It’s “Hallelujah, anyhow” this Easter Sunday | PennLive Editorial
Easter Sunday is the one day a Christian wants to be in church. Even if the pews sit near empty the rest of the year, there’s a good chance they’ll be filled on Easter Sunday.
That’s not the case this year. Many churches won’t even open their doors this Easter. Some are opening despite warnings of a pandemic resurgence, but even if they do, what many call “Resurrection Sunday” will be far from normal this year.
Masks will join Easter bonnets and white shoes in the holiday costume. Pews will not be packed – or they shouldn’t be. And choirs will not belt out “He Arose” with the same vim and vigor as tradition requires.
Yet, it is still Easter, the holiest day in the Christian calendar. And it’s a fitting time to remember the one message pastors and leaders of all faiths have emphasized during these past months of pandemic and isolation:
God isn’t confined to the four walls of a church. Worship and the celebration of Easter don’t have to be, either.
Whether in a cathedral or around a kitchen table, millions of the faithful still will celebrate the day when they believe Jesus Christ arose from the grave after being crucified on a cross and spending three days in a garden tomb.
Millions still will sing their favorite hymns, reread the story of the empty tomb in John 20 and sign onto an online church anywhere in the world. You could even virtually worship with the Pope at the Vatican this Easter Sunday.
There’s another point many faith leaders have emphasized that’s worth remembering this Easter Sunday. It isn’t so much what you do inside a church; It’s what you do outside of its four walls that matters.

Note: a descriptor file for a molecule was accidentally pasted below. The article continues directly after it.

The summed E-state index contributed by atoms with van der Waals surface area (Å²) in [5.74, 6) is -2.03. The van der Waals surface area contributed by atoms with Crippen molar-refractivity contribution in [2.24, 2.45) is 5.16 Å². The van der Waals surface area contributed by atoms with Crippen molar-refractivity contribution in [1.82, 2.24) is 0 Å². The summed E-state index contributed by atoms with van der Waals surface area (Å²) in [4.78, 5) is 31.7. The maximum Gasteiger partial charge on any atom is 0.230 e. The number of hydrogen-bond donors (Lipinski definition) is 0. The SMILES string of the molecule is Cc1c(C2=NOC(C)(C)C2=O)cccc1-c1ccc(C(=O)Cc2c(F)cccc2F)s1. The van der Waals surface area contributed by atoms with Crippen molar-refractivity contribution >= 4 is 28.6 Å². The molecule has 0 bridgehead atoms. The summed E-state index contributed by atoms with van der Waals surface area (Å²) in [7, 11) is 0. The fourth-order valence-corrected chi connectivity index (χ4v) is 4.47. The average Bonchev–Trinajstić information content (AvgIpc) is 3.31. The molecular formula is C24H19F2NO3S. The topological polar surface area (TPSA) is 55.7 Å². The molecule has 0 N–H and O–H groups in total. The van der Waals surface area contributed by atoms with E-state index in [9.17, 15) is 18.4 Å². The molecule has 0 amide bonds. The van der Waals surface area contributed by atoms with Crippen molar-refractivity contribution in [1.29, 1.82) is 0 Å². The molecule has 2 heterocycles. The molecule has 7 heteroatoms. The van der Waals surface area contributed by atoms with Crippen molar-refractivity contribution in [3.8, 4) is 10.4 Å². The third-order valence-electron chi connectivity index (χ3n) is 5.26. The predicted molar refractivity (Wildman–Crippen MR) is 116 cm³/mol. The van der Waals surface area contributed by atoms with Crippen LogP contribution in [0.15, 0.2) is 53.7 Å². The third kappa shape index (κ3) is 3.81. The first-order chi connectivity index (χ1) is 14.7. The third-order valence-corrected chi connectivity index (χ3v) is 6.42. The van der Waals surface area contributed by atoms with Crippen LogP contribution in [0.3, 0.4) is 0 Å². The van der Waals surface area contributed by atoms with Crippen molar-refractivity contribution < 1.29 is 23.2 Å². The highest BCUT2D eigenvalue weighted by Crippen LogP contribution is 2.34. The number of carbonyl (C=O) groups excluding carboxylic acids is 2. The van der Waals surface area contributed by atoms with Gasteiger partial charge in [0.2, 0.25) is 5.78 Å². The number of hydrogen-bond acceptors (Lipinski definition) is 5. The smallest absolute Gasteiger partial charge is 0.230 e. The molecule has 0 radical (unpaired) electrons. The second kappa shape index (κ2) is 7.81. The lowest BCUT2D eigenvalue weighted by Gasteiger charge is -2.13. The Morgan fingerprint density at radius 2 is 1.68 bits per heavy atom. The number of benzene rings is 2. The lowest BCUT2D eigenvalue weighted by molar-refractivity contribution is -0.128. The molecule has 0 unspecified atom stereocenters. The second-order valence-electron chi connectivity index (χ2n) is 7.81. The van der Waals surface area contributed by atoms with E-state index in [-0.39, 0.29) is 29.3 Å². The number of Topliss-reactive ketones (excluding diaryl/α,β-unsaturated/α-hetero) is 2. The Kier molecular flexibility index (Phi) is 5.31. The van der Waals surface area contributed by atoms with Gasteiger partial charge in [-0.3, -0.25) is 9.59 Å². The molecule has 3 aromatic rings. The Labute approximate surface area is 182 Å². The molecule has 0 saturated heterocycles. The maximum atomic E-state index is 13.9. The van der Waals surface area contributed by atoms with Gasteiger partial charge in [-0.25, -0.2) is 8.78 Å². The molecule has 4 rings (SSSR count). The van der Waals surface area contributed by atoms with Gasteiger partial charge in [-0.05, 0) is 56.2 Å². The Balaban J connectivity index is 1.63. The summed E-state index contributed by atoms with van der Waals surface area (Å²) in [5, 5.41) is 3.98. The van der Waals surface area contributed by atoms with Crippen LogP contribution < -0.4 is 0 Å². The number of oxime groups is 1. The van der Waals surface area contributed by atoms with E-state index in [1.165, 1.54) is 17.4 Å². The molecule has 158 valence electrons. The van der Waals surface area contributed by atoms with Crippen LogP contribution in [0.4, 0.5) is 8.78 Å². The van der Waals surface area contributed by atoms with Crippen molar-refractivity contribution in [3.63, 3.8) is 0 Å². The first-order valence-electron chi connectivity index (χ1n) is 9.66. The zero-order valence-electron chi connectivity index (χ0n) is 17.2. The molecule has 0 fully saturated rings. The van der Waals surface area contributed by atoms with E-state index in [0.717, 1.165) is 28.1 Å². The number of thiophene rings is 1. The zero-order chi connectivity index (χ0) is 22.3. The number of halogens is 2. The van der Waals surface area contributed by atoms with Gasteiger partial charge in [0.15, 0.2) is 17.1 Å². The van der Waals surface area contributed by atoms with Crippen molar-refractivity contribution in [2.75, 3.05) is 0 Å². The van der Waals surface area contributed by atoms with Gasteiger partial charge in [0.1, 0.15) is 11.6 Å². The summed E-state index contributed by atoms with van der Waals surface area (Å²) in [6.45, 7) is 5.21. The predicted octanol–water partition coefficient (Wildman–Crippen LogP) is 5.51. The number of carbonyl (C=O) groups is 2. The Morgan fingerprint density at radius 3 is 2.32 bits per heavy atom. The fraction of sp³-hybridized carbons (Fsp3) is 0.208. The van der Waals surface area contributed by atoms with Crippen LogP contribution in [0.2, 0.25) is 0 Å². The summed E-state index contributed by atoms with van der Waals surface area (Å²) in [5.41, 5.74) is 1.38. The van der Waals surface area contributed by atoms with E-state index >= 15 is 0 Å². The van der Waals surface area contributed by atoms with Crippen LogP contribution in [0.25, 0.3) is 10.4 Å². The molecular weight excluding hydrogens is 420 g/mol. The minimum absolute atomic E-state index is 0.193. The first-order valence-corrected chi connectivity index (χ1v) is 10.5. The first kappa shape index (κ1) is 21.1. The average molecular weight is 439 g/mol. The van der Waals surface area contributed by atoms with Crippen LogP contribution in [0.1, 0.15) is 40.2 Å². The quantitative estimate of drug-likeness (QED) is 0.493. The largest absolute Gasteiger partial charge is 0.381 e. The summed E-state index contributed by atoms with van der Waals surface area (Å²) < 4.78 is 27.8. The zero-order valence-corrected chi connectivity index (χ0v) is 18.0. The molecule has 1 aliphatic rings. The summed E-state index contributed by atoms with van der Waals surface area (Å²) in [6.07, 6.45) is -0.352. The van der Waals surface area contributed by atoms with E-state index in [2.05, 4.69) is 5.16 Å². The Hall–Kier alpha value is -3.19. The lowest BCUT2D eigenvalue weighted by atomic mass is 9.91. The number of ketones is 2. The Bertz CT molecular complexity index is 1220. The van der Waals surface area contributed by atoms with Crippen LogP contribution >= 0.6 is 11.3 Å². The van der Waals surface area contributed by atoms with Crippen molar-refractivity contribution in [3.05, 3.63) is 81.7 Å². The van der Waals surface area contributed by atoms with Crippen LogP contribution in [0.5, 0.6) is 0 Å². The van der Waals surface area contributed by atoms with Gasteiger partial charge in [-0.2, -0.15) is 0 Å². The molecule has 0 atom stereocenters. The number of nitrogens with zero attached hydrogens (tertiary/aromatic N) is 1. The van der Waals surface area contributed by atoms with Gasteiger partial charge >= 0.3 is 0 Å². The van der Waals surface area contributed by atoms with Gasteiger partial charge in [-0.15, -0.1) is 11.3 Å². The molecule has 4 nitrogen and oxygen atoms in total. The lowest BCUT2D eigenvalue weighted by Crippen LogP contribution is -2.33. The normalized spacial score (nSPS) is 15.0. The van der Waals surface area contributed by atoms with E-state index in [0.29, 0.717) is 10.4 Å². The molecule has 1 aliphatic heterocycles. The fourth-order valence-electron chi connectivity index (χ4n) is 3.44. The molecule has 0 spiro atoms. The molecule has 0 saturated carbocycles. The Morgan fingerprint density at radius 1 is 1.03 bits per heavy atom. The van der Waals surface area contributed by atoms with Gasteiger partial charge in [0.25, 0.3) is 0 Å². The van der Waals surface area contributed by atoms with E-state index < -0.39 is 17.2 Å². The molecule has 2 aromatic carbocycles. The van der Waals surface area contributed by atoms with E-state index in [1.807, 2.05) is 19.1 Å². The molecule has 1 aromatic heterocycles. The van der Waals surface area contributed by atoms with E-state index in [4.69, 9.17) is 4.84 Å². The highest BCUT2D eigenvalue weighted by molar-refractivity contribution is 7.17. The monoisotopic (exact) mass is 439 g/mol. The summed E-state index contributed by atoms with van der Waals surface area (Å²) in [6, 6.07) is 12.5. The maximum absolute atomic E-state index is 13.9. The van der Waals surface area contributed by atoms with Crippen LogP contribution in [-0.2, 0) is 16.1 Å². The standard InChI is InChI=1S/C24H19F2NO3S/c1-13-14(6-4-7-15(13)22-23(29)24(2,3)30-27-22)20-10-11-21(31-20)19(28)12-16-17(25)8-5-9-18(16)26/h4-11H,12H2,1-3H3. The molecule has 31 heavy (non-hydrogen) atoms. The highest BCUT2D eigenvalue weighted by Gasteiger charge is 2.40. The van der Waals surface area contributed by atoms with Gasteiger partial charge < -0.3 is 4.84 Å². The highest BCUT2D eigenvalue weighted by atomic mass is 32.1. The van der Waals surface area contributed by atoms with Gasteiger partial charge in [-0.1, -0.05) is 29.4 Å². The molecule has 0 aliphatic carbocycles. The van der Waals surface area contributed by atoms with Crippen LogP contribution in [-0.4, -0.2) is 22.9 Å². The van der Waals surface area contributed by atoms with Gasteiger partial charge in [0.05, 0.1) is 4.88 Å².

Many Christians sadly concede their churches have not done enough to create a better world or to better their local communities. Too many lament they have not welcomed the refugee, clothed the naked or fed the hungry. And too many confess they have not spoken out against the evils of our time – racism, xenophobia and crimes against the LGBT community.
Many Christians will be the first to say they have not done enough to stand with the oppressed, the vulnerable and the helpless, as Christ did.
But the beauty of Easter is that it brings the promise of renewal, the chance to be reborn; to shake off the dust and resurrect hope.
Episcopal Church Presiding Bishop and Primate Michael B. Curry put it this way in his Easter 2021 message: “Our work goes on. Our labor for love continues. We will not cease, and we will not give up until this world reflects less our nightmare and more God’s dream, where there’s plenty good room for all God’s children.”
The Bishop concluded, “Hallelujah, anyhow.”
Hallelujah, anyhow. And Happy Easter, anywhere and anyway you celebrate it this year.
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